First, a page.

Nowhere are job prospects for immigrants brighter than in the Prairies, while newcomers in Quebec continue to have the worst labour market outcomes in the country.
A recent paper by Statistics Canada shows Alberta had the country’s lowest immigrant jobless rate last year -- and established immigrants (those who have been in Canada for over a decade) had even higher rates of employment than Canadian-born workers.
By contrast in Quebec, employment gaps between immigrants and Canadian-born workers are the widest in the country. The immigrant jobless rate in the province was 11.9 per cent last year, the highest among all provinces and double the rate of Canadian-born Quebeckers.
Immigrants are a vital part of Canada’s current and future pool of labour, expected to account for more than 80 per cent of population growth by 2031, compared with 67 per cent now. So it’s essential to understand how they are faring, especially given the heated debate about whether to raise, lower or maintain current immigration levels.
The agency’s analysis examines how the recession affected immigrants in the labour market -- and finds mixed trends.
The last downturn took a toll on immigrants in the labour market, particularly recent arrivals -- with some of the scars persisting for years.
Take the well-educated, for example. The wage gap between Canadian-born workers with a university education and similarly educated immigrants who have been in the country for a decade or less widened between 2008 and 2011,
As of last year, very recent immigrants (those who have been in Canada for five years or less) in their core age with a university degree earned just 67 per cent of their Canadian-born counterparts’ weekly wages. That's down from 70 per cent in 2008, which was the peak year of the labour market.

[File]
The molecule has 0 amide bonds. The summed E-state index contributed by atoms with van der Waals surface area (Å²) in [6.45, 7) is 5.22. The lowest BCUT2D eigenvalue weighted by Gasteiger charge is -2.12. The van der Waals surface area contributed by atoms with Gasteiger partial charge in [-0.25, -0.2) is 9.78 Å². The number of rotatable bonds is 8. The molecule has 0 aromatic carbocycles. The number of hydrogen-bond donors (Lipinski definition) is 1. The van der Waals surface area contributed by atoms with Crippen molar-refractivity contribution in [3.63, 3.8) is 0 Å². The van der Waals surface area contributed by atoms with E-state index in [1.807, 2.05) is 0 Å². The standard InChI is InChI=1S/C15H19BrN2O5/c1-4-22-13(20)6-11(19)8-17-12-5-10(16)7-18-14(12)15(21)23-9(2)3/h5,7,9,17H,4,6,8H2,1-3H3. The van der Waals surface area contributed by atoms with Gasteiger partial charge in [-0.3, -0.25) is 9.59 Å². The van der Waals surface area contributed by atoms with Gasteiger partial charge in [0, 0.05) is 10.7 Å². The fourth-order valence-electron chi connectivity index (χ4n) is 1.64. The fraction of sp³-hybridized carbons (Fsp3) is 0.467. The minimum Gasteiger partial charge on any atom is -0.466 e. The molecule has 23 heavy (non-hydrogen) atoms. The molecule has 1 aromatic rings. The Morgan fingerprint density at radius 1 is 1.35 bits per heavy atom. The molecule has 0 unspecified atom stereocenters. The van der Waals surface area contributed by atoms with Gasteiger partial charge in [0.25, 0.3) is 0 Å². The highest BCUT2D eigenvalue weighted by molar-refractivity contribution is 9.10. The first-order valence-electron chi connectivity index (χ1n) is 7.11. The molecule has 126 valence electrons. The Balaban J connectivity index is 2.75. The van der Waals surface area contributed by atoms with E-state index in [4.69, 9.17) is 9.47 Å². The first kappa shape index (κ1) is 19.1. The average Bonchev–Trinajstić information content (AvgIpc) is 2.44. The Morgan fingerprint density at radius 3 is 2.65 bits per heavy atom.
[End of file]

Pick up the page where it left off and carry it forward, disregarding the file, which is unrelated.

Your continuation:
Recent immigrants (those who landed in Canada between five and 10 years earlier) earned 79 per cent of their Canadian-born equivalent’s wages last year, down from 84 per cent in 2008.
The picture is improving among newcomers in the West. Last year alone, immigrants in the Prairies and British Columbia “accounted for more than half of immigrant employment growth,” the paper by Lahouaria Yssaad said.
In Manitoba, immigrants are among the most-employed in the country, and their jobless rate, at 6 per cent, was the second-lowest last year. In Saskatchewan, job growth for very recent immigrants doubled between 2008 and 2011.
The analysis also looked at changes by sector. It finds that declines in manufacturing had an impact on very recent immigrants in particular. Employment is growing on the services side, with immigrant employment in the health-care and social assistance sector, along with public admin and professional services now above pre-recession levels.
The success of immigrants in the job market varies depending on where they're from. Core-aged immigrants born in the Philippines had the highest employment rate of all immigrants in the 2008-2011 time period -- even higher than rates among the Canadian-born population. Immigrants born in Europe have the second-highest rates.
It’s a different story elsewhere. African-born immigrants had the highest jobless rate of all immigrant groups, and the lowest rate of employment. Outcomes are worst among those who have been in the country five years or less -- their jobless rate hit 21.3 per cent last year.
The biggest increase in jobless rates as a result of the recession came among Latin American workers, who saw their jobless rate hit 10.3 per cent last year.
“Larger proportions of refugees may explain some differences in labour market outcomes, particularly for very recent immigrants from African and South America,” Statscan said.